(6) I'm quite uncomfortable with that result, however, because the ex-girlfriend is identifiable. Alamogordo has a population of under 40,000 people. As a small-town resident myself, I think it's fair to say that a great many people in Alamogordo will recognize Fultz in the billboard and therefore know who the ex-girlfriend is. And of course, the people who will most surely figure out who the ex-girlfriend is are the people that she may have the strongest interest in maintaining her privacy against: friends, family, co-workers, and the like.
(7) Accordingly, I would prefer that--at least with respect to people who are not public officials or public figures and in a case alleging the tort of publicity given to private life--Snyder be read narrowly. To my mind, the presence of an objective purpose of discussing a public matter should be deemed insufficient to provide First Amendment protection in such a case, at least where the speaker can make the same point effectively without the invasion of privacy. Here, I think that could have been done quite readily. For example, Fultz could have been shown with his face turned away or in silhouette, so that he--and therefore the ex-girlfriend--would not be identifiable.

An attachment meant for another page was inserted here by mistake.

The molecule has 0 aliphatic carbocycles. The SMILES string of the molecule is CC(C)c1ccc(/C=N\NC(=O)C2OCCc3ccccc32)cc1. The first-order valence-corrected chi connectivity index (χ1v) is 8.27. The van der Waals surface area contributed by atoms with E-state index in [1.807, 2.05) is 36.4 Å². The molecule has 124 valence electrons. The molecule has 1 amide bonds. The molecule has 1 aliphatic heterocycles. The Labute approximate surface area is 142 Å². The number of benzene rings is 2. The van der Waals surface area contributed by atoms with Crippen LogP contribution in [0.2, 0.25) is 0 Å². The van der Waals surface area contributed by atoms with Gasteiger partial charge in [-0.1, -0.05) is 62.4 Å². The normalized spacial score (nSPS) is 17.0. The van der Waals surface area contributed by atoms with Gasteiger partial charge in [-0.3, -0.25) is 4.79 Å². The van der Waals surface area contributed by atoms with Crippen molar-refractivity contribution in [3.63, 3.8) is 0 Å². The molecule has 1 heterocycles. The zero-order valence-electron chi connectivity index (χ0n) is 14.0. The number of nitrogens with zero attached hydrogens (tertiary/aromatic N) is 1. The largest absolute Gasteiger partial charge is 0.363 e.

(8) I realize that this focus on alternative means by which the speaker can make the same point is closer in spirit to Justice Alito's Snyder dissent than to the majority opinion, so perhaps the result I favor is not consistent with Snyder. But perhaps Snyder could be distinguished on the ground that the case did not deal with a case of publicity given to private life. It seems to me that unless the First Amendment is going to wipe away such torts entirely, a speaker should not be able to escape liability by gratuitously including private facts about a person in the course of speech about a matter of public concern. In Snyder, the Court said that there was no reason to think that the Westboro Baptists had some pre-existing gripe with the Snyder family and were simply using their anti-gay, anti-Catholic messages as a means of shielding the private vendetta. In the Fultz case, that inference is much more plausible, based on the objective circumstances. Or at least that's how I'd argue it if I were representing the ex-girlfriend.